Monstrous regimentUK politicians, policy-makers and writers: Got a problem with your male population's reading habits? Guys too lumpen and anti-intelligent to be good citizens? Workforce too ignorant to be competitive? Well, here's an easy get-out: blame the women in publishing. Because according to a Times article sensitively entitled "It’s no wonder boys aren’t reading — the children’s book market is run by women," children's author Jonathan Emmett has deduced "that the majority of publishers, editors, librarians, judges and reviewers of children’s books were women, and this was exacerbating the literacy gap between the sexes. He said that children’s books tended not to contain...

Childwise Report charges top dollar for UK child tablet reading insights
April 24, 2014 | 4:05 pm

Mom and daughter turning page in children's book on iPad 2I have to be grateful for The Bookseller sometimes. For its boycott of Author Solutions advertising. And now for its heroic readiness to fork out £1980 ($3326) for a copy of the CHILDWISE Monitor Report 2013-14 from CHILDWISE,  "leading research specialists on children, young people and their families" with a "panel of over 1000 schools throughout the UK." And this Monitor Report states, according to The Bookseller, that one in five of UK children (going by its sample) read on a tablet. The Monitor Report, "a comprehensive annual report focused on children and young people's media consumption, brand attitudes and key...

Testosterone makes you stupid – if you’re English
April 21, 2014 | 10:25 am

I never thought of stupidity as particularly macho. But then, maybe I've lived outside the UK for too long. Because apparently a lot of British men fit that mold. And I'm rather ashamed to link my own gender to this, but the statistics seem to speak for themselves. Or should I have softened it a bit? Saying, well, if you're male and British there is a greater tendency towards not taking a serious interest in books, rather than making such an emphatic statement? And let British society off the hook? And sidestep that disgraceful conclusion? Because here we have some hard...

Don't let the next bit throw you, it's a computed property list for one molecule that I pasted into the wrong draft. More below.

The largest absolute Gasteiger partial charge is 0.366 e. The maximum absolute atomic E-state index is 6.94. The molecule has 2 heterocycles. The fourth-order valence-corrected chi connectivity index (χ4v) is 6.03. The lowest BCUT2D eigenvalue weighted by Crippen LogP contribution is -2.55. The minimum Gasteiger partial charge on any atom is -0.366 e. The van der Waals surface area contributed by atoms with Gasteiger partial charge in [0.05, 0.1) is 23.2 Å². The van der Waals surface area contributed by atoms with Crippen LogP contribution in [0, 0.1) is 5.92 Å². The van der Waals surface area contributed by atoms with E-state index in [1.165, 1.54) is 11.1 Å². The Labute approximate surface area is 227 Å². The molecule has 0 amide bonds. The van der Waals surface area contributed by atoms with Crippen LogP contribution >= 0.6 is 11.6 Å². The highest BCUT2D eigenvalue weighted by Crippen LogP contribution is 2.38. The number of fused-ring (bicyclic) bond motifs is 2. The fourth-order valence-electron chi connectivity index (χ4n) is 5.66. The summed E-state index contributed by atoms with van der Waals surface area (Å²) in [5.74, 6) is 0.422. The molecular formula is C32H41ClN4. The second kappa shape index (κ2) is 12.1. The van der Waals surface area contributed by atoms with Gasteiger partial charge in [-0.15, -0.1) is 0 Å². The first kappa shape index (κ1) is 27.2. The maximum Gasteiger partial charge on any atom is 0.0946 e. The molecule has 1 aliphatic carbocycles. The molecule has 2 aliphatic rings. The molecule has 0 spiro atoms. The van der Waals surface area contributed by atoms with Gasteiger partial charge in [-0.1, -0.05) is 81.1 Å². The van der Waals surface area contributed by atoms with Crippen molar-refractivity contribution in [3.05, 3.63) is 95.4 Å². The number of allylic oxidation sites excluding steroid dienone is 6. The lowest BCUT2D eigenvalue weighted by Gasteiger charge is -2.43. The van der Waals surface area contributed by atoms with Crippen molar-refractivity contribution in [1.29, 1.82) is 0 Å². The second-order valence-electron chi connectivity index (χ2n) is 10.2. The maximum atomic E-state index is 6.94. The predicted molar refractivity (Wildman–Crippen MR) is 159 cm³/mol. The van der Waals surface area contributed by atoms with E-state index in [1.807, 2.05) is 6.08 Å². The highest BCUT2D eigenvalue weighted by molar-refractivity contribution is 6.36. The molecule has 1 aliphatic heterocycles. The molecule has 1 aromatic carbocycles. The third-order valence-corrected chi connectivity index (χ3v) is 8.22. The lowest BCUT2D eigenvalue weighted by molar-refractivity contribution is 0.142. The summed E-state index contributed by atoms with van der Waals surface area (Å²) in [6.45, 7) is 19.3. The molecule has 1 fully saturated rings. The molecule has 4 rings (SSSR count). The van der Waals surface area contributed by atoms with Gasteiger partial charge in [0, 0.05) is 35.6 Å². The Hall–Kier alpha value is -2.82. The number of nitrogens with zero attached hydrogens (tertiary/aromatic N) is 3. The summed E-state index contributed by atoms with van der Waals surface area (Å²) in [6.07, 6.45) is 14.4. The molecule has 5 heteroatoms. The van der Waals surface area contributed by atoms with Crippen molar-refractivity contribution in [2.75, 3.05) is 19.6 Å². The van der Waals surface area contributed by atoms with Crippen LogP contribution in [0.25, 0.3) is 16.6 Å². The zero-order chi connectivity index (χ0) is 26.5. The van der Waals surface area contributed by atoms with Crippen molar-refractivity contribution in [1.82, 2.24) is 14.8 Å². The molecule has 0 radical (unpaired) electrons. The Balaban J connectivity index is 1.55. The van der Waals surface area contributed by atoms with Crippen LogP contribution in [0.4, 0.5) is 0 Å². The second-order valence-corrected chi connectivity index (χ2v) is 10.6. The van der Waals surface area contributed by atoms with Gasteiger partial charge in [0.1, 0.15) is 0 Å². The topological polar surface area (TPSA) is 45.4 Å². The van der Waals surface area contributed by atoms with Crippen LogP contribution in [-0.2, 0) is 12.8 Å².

World Literacy Summit opens in Oxford
April 15, 2014 | 12:25 pm

World Literacy SummitThe World Literacy Summit 2014, which "aims to build awareness of the global literacy crisis and provide opportunities for participants to develop strategic plans, exchange information, find solutions and build partnerships to improve literacy standards worldwide," has just opened in Oxford. This year, the theme is "Literacies: the Power to Change," which allows for exploration of "the role of both new and traditional literacy tools and techniques in the worldwide fight to eradicate illiteracy." The Summit is organized by the Aboriginal Literacy Foundation from Australia, which seeks to "transform the lives of Indigenous children by focusing on literacy and numeracy education,"...

R.I.P. Richard Hoggart: A force for literacy, and culture
April 11, 2014 | 3:11 pm

Hoggart LiteracyOne of the UK's most articulate and forceful thinkers, and actors, in the cause of popular education and cultural uplift has just died. Richard Hoggart, born in Leeds in 1918 the son of a housepainter who died in his first year, came from the most authentic English working class background imaginable, and immortalized it in his classic The Uses of Literacy (1956), the most passionate love letter to the English common people since George Orwell's The Road to Wigan Pier.  An immediate bestseller, it's recognized as, in the words of its Penguin introduction, "one of the few truly essential books...

UK Inspector of Prisons condemns political interference in book ban policy
March 28, 2014 | 12:25 pm

inspector of prisonsThe storm of criticism that greeted the UK Government's new policy of stopping anyone sending books to prisoners has gone beyond writers and left-wing politicians to professionals in the prisons system. Now, in an interview with The Independent, the UK Chief Inspector of Prisons, Nick Hardwick, has condemned the ban as "not sensible,” with individual prison governors best placed to decide what prisoners should and shouldn't receive. "The problem in this case… is trying to micro-manage this from the centre, with the centre describing very detailed lists of what prisoners can and can't have,” he said in The Independent. “I think...